The Blog

Has the Northern Powerhouse Gone Off Track or Is This Just a Delay on Route?

The Conservative Party suffered its first major set-back on Thursday in its promise to create a Northern Powerhouse. Transport Secretary Patrick McLoughlin told MPs in the House of Commons that the government would delay and cut back a number of modernisation projects as part of a planned rail-upgrade, including the electrification of the Manchester-Leeds route.

Critics of the government, along with sceptics of the Northern Powerhouse project, have been quick to criticise. But where does this leave the Northern Powerhouse? Is it as bad as some of the headlines make out?

Boosting transport infrastructure is one of the core aims of the Northern Powerhouse, so Thursday's announcement is a big blow; there is no escaping that fact. In March this year the government published its Northern Transport Strategy, building on initial proposals put forward by Manchester, Liverpool, Leeds, Newcastle and Sheffield. The government committed to "slashing journey times between major northern cities with investment in high speed rail", while introducing Oyster-style smart travel cards across the North.

To date, Chancellor George Osborne, the architect of the Northern Powerhouse, has successfully managed to avoid any major political icebergs in laying out his vision for the North. This is the first real test he has faced. It is noticeable, therefore, that in the immediate fall-out he has remained quiet, leaving McLoughlin to fend off the media and political heat.

As an enthusiast for the Northern Powerhouse I feel ambivalent about the development. On the one hand it is a big set-back, and breaks a run of good news stories for investment in the North. In addition, it's quite hard not to feel disappointed about the announcement when you consider the gulf in infrastructure investment between the North and South. Research published last year by the IPPR revealed that residents of London receive £5,203 more per head on capital investment than people in the North East.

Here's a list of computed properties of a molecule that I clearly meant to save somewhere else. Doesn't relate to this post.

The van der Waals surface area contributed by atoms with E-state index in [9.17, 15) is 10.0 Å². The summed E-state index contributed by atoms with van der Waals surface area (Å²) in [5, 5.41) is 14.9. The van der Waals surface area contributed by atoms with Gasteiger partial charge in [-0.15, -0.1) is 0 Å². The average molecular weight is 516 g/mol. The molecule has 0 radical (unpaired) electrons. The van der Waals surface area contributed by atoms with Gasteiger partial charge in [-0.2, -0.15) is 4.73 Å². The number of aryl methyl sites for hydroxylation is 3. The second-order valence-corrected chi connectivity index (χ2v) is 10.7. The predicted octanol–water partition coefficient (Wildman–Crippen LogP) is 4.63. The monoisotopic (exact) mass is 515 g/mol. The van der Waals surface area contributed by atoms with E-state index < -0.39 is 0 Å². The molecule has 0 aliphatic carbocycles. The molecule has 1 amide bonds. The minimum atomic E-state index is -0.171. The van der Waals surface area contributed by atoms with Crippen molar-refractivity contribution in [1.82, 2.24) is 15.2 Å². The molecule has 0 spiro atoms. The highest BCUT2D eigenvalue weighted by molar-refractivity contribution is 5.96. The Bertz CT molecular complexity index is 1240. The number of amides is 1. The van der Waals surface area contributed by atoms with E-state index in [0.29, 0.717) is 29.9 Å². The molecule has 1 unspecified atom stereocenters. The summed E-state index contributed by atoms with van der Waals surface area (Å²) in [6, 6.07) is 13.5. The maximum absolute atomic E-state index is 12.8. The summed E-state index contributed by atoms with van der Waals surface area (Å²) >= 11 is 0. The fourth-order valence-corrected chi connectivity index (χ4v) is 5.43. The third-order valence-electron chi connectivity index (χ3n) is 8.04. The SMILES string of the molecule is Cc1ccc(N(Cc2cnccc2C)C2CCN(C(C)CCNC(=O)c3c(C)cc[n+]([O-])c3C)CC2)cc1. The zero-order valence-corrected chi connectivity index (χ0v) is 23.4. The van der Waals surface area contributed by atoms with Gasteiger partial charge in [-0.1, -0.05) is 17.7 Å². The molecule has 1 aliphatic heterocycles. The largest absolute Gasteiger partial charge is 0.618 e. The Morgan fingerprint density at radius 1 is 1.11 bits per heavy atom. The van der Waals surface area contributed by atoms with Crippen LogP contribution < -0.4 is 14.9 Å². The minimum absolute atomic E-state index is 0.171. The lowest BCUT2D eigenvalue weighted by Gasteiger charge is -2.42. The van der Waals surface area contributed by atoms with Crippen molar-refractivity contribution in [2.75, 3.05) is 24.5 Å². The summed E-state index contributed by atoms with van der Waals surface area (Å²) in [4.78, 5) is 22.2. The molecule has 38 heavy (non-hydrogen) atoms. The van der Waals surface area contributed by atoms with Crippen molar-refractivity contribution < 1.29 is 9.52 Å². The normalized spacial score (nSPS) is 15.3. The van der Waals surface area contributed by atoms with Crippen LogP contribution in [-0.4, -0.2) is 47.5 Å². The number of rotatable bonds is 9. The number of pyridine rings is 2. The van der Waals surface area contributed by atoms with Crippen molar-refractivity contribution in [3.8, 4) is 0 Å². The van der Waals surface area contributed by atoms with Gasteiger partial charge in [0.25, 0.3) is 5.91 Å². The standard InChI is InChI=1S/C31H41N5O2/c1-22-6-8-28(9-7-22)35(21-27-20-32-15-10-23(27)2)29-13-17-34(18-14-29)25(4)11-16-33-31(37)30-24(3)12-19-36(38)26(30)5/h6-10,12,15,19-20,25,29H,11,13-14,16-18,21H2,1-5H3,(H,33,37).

That said, I don't believe this development wholly undermines the Northern Powerhouse. Nor do I believe it calls into question the government's commitment to the project, as Labour MP Graham Stringer suggested yesterday.

As mentioned above, transport is one of the core components of the Northern Powerhouse, but it is not the only one. As part of its landmark devolution settlement, Manchester acquired greater powers over house building, planning, skills and health. There are even suggestions that Manchester's political leaders are looking for a tranche of new powers, previously not on offer from Whitehall. The point is that there are many strings to the Northern Powerhouse bow.

Manchester will act as a test bed for new policy ideas in a range of sectors, aimed at boosting growth and improving the local economy. Good practice should hopefully spread. The unfortunate news around investment in key transport networks is a blow, but northern cities must face this hurdle, not turn away.

A solution driven approach to the problem must be the priority to sustain early momentum around the Northern Powerhouse. Cheap political point scoring is not a way to ensure a brighter future for the North. This requires a level of political maturity that political leaders in Westminster are quick to say local politicians do not have, thereby justifying their past reluctance to trust such people with greater powers.

At the Greater Manchester Chamber of Commerce Annual Business Dinner last night, Clive Memmott, CEO, told those in attendance the city region "has worked its socks off" for over 20 years to state its case for the devolution of power it has now received. As much as Thursday's announcement represents a set-back, there is a determination from those involved locally to make the Northern Powerhouse work.

Commercial Secretary to the Treasury, Lord Jim O'Neill, who is responsible for the Northern Powerhouse, delivered the keynote speech at the annual dinner. Writing in the Manchester Evening News after the event, Lord O'Neill said Manchester had "defied expectations". Those writing off the Northern Powerhouse because of the announcement made on rail investment should keep that point in mind.

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